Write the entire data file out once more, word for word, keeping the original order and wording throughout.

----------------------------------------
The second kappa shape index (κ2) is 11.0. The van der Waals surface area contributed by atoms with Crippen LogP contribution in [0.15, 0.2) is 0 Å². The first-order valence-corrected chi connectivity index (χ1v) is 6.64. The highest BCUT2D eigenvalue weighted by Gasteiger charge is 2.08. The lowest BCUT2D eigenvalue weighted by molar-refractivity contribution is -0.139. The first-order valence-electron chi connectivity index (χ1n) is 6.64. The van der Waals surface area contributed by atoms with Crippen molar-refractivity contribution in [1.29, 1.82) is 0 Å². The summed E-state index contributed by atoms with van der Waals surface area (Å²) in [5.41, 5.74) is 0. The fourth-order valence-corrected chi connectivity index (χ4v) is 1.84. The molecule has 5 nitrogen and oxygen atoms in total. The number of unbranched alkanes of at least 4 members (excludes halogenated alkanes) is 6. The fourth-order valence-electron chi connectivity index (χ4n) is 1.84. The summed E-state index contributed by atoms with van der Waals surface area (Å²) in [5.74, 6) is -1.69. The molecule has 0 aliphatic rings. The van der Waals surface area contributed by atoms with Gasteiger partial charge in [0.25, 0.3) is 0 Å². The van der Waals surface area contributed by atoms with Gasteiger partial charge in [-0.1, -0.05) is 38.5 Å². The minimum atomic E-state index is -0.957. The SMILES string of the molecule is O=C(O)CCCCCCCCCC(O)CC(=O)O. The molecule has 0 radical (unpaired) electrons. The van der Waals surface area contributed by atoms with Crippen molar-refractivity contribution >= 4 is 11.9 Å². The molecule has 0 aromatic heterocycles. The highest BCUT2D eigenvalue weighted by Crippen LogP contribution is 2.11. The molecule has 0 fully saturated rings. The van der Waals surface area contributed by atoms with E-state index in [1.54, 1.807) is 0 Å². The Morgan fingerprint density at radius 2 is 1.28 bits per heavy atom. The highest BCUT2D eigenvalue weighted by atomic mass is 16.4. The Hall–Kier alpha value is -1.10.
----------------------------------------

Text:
The second kappa shape index (κ2) is 11.0. The van der Waals surface area contributed by atoms with Crippen LogP contribution in [0.15, 0.2) is 0 Å². The first-order valence-corrected chi connectivity index (χ1v) is 6.64. The highest BCUT2D eigenvalue weighted by Gasteiger charge is 2.08. The lowest BCUT2D eigenvalue weighted by molar-refractivity contribution is -0.139. The first-order valence-electron chi connectivity index (χ1n) is 6.64. The van der Waals surface area contributed by atoms with Crippen molar-refractivity contribution in [1.29, 1.82) is 0 Å². The summed E-state index contributed by atoms with van der Waals surface area (Å²) in [5.41, 5.74) is 0. The fourth-order valence-corrected chi connectivity index (χ4v) is 1.84. The molecule has 5 nitrogen and oxygen atoms in total. The number of unbranched alkanes of at least 4 members (excludes halogenated alkanes) is 6. The fourth-order valence-electron chi connectivity index (χ4n) is 1.84. The summed E-state index contributed by atoms with van der Waals surface area (Å²) in [5.74, 6) is -1.69. The molecule has 0 aliphatic rings. The van der Waals surface area contributed by atoms with Gasteiger partial charge in [0.25, 0.3) is 0 Å². The van der Waals surface area contributed by atoms with Gasteiger partial charge in [-0.1, -0.05) is 38.5 Å². The minimum atomic E-state index is -0.957. The SMILES string of the molecule is O=C(O)CCCCCCCCCC(O)CC(=O)O. The molecule has 0 radical (unpaired) electrons. The van der Waals surface area contributed by atoms with Crippen molar-refractivity contribution >= 4 is 11.9 Å². The molecule has 0 aromatic heterocycles. The highest BCUT2D eigenvalue weighted by Crippen LogP contribution is 2.11. The molecule has 0 fully saturated rings. The van der Waals surface area contributed by atoms with E-state index in [1.54, 1.807) is 0 Å². The Morgan fingerprint density at radius 2 is 1.28 bits per heavy atom. The highest BCUT2D eigenvalue weighted by atomic mass is 16.4. The Hall–Kier alpha value is -1.10.